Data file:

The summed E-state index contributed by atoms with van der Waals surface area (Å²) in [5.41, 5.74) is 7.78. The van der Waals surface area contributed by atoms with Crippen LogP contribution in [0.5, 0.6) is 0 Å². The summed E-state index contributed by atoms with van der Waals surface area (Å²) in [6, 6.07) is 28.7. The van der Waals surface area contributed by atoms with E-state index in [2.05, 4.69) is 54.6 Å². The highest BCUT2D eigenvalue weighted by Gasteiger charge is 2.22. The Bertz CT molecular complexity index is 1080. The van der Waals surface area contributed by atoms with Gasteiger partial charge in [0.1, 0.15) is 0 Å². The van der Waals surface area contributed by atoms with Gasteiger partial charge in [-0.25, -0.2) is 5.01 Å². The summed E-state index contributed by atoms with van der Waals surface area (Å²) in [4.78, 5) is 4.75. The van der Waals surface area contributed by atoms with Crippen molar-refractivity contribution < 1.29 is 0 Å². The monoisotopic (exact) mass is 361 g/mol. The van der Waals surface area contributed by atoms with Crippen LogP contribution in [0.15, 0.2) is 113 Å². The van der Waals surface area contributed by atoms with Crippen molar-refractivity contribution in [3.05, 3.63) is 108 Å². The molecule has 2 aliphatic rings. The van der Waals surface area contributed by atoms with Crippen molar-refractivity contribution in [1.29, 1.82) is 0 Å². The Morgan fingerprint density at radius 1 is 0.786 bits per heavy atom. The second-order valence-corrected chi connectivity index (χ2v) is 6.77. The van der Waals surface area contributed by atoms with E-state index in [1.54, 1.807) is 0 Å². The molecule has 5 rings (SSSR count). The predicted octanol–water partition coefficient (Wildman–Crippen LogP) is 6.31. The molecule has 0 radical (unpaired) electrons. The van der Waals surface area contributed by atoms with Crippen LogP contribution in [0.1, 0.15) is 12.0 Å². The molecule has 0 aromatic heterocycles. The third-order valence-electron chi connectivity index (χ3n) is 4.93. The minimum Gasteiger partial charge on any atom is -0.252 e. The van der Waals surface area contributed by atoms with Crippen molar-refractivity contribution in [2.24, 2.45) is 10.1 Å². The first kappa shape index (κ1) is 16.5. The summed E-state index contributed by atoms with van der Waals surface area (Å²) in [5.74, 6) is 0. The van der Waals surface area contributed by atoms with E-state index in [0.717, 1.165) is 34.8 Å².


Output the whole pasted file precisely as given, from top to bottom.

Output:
The summed E-state index contributed by atoms with van der Waals surface area (Å²) in [5.41, 5.74) is 7.78. The van der Waals surface area contributed by atoms with Crippen LogP contribution in [0.5, 0.6) is 0 Å². The summed E-state index contributed by atoms with van der Waals surface area (Å²) in [6, 6.07) is 28.7. The van der Waals surface area contributed by atoms with E-state index in [2.05, 4.69) is 54.6 Å². The highest BCUT2D eigenvalue weighted by Gasteiger charge is 2.22. The Bertz CT molecular complexity index is 1080. The van der Waals surface area contributed by atoms with Gasteiger partial charge in [0.1, 0.15) is 0 Å². The van der Waals surface area contributed by atoms with Gasteiger partial charge in [-0.25, -0.2) is 5.01 Å². The summed E-state index contributed by atoms with van der Waals surface area (Å²) in [4.78, 5) is 4.75. The van der Waals surface area contributed by atoms with Crippen molar-refractivity contribution < 1.29 is 0 Å². The monoisotopic (exact) mass is 361 g/mol. The van der Waals surface area contributed by atoms with Crippen LogP contribution in [0.15, 0.2) is 113 Å². The van der Waals surface area contributed by atoms with Crippen molar-refractivity contribution in [3.05, 3.63) is 108 Å². The molecule has 2 aliphatic rings. The van der Waals surface area contributed by atoms with Crippen molar-refractivity contribution in [1.29, 1.82) is 0 Å². The Morgan fingerprint density at radius 1 is 0.786 bits per heavy atom. The second-order valence-corrected chi connectivity index (χ2v) is 6.77. The van der Waals surface area contributed by atoms with E-state index in [1.54, 1.807) is 0 Å². The molecule has 5 rings (SSSR count). The predicted octanol–water partition coefficient (Wildman–Crippen LogP) is 6.31. The molecule has 0 radical (unpaired) electrons. The van der Waals surface area contributed by atoms with Crippen LogP contribution in [0.1, 0.15) is 12.0 Å². The molecule has 0 aromatic heterocycles. The third-order valence-electron chi connectivity index (χ3n) is 4.93. The minimum Gasteiger partial charge on any atom is -0.252 e. The van der Waals surface area contributed by atoms with Crippen molar-refractivity contribution in [2.24, 2.45) is 10.1 Å². The first kappa shape index (κ1) is 16.5. The summed E-state index contributed by atoms with van der Waals surface area (Å²) in [5.74, 6) is 0. The van der Waals surface area contributed by atoms with E-state index in [0.717, 1.165) is 34.8 Å².